My rating: 4 of 5 stars
Simon Baron-Cohen (brother of Sacha) works at Cambridge University, as a Professor of Psychology and Psychiatry, in the Autistm Research Centre.
This book is all about different types of autistic mind (mostly focusing on "hyper-systemisers"), and the abilities of those with autism to recognise patterns, with an argument that people on the autism spectrum are largely responsible for many of our innovative and scientific discoveries.
First off, I did find this to be quite a dense book, and I found myself reading it for about half an hour at a time, trying to focus on all the details, but I found it fascinating, particularly Baron-Cohen's evidence of how many famous inventors (Thomas Edison, for example) may have been on the autistic spectrum. I was particularly intrigued by the theory that a child with parents who are both very intelligent, and good at systemising, was more likely to be autistic.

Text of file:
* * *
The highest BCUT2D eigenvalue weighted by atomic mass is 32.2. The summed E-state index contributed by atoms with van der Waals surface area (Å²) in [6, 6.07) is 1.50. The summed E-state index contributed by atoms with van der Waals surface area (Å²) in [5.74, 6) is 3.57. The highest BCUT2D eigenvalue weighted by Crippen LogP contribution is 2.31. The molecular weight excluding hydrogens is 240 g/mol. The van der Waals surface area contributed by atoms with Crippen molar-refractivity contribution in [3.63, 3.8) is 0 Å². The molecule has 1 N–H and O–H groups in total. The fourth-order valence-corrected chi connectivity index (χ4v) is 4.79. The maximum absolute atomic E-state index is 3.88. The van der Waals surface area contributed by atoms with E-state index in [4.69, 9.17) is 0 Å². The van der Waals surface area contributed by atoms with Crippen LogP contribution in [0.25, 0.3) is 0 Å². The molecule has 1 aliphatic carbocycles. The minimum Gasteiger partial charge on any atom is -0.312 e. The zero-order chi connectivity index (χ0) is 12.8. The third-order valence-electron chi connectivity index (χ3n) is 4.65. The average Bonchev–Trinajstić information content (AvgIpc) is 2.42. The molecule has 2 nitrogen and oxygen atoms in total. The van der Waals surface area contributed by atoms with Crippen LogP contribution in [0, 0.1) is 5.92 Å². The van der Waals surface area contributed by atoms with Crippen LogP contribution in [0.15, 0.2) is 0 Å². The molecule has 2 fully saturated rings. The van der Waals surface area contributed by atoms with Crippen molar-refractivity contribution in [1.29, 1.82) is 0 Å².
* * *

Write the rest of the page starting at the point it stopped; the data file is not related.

The book also gave a fascinating insight into how the human brain has evolved, and how we are different from animals in our ways of thinking.
As someone who has been diagnosed with aspergers myself, I found it quite an encouraging read, particularly as it encouraged the reader to change their way of thinking about people who have autistic traits.
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